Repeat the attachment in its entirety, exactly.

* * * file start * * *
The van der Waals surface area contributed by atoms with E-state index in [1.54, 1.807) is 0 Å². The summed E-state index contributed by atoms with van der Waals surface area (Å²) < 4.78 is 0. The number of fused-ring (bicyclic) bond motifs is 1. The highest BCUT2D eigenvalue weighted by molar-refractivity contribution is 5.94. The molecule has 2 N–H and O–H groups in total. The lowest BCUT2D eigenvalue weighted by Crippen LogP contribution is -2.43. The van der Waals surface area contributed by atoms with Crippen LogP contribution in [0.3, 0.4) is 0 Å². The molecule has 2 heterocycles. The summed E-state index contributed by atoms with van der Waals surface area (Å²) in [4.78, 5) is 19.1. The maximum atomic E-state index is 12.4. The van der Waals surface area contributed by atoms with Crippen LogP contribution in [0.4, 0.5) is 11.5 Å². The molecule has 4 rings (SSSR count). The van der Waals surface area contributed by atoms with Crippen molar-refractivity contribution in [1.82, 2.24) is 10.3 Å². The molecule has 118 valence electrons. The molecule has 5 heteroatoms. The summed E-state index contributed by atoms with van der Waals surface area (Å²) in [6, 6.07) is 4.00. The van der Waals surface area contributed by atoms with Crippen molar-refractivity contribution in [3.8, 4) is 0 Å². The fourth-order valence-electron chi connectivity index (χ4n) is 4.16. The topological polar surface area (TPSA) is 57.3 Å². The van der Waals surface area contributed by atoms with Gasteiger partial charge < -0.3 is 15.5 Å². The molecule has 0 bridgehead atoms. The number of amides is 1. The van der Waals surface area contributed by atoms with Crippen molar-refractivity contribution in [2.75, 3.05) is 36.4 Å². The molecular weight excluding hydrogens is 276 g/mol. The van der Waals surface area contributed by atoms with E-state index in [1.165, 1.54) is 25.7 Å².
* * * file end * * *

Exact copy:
The van der Waals surface area contributed by atoms with E-state index in [1.54, 1.807) is 0 Å². The summed E-state index contributed by atoms with van der Waals surface area (Å²) < 4.78 is 0. The number of fused-ring (bicyclic) bond motifs is 1. The highest BCUT2D eigenvalue weighted by molar-refractivity contribution is 5.94. The molecule has 2 N–H and O–H groups in total. The lowest BCUT2D eigenvalue weighted by Crippen LogP contribution is -2.43. The van der Waals surface area contributed by atoms with Crippen LogP contribution in [0.3, 0.4) is 0 Å². The molecule has 2 heterocycles. The summed E-state index contributed by atoms with van der Waals surface area (Å²) in [4.78, 5) is 19.1. The maximum atomic E-state index is 12.4. The van der Waals surface area contributed by atoms with Crippen LogP contribution in [0.4, 0.5) is 11.5 Å². The molecule has 4 rings (SSSR count). The van der Waals surface area contributed by atoms with Crippen molar-refractivity contribution in [1.82, 2.24) is 10.3 Å². The molecule has 118 valence electrons. The molecule has 5 heteroatoms. The summed E-state index contributed by atoms with van der Waals surface area (Å²) in [6, 6.07) is 4.00. The van der Waals surface area contributed by atoms with Crippen molar-refractivity contribution in [3.8, 4) is 0 Å². The fourth-order valence-electron chi connectivity index (χ4n) is 4.16. The topological polar surface area (TPSA) is 57.3 Å². The van der Waals surface area contributed by atoms with Gasteiger partial charge < -0.3 is 15.5 Å². The molecule has 0 bridgehead atoms. The number of amides is 1. The van der Waals surface area contributed by atoms with Crippen molar-refractivity contribution in [2.75, 3.05) is 36.4 Å². The molecular weight excluding hydrogens is 276 g/mol. The van der Waals surface area contributed by atoms with E-state index in [1.165, 1.54) is 25.7 Å².